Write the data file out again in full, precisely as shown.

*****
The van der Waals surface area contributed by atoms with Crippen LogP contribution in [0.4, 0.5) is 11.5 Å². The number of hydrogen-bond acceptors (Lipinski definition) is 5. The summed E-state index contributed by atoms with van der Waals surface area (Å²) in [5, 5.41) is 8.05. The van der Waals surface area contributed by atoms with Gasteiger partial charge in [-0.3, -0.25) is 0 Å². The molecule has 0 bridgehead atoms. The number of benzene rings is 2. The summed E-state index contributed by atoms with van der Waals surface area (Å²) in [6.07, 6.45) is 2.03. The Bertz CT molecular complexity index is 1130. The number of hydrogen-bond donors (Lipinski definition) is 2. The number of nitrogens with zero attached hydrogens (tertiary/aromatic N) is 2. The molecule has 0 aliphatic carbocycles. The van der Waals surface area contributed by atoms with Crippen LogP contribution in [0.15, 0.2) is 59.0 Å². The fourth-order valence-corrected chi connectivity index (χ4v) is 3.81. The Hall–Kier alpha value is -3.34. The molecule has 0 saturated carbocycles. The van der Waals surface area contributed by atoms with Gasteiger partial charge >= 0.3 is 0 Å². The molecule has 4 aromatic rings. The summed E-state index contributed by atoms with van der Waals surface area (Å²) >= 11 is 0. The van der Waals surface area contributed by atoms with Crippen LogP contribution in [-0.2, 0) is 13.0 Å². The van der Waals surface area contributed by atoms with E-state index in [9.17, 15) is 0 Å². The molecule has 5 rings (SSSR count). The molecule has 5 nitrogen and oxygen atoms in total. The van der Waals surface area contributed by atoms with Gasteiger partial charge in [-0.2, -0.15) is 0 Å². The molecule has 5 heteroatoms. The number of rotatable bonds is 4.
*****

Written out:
The van der Waals surface area contributed by atoms with Crippen LogP contribution in [0.4, 0.5) is 11.5 Å². The number of hydrogen-bond acceptors (Lipinski definition) is 5. The summed E-state index contributed by atoms with van der Waals surface area (Å²) in [5, 5.41) is 8.05. The van der Waals surface area contributed by atoms with Gasteiger partial charge in [-0.3, -0.25) is 0 Å². The molecule has 0 bridgehead atoms. The number of benzene rings is 2. The summed E-state index contributed by atoms with van der Waals surface area (Å²) in [6.07, 6.45) is 2.03. The Bertz CT molecular complexity index is 1130. The number of hydrogen-bond donors (Lipinski definition) is 2. The number of nitrogens with zero attached hydrogens (tertiary/aromatic N) is 2. The molecule has 0 aliphatic carbocycles. The van der Waals surface area contributed by atoms with Crippen LogP contribution in [0.15, 0.2) is 59.0 Å². The fourth-order valence-corrected chi connectivity index (χ4v) is 3.81. The Hall–Kier alpha value is -3.34. The molecule has 0 saturated carbocycles. The van der Waals surface area contributed by atoms with Gasteiger partial charge >= 0.3 is 0 Å². The molecule has 4 aromatic rings. The summed E-state index contributed by atoms with van der Waals surface area (Å²) >= 11 is 0. The van der Waals surface area contributed by atoms with Crippen LogP contribution in [-0.2, 0) is 13.0 Å². The van der Waals surface area contributed by atoms with E-state index in [9.17, 15) is 0 Å². The molecule has 5 rings (SSSR count). The molecule has 5 nitrogen and oxygen atoms in total. The van der Waals surface area contributed by atoms with Gasteiger partial charge in [-0.2, -0.15) is 0 Å². The molecule has 5 heteroatoms. The number of rotatable bonds is 4.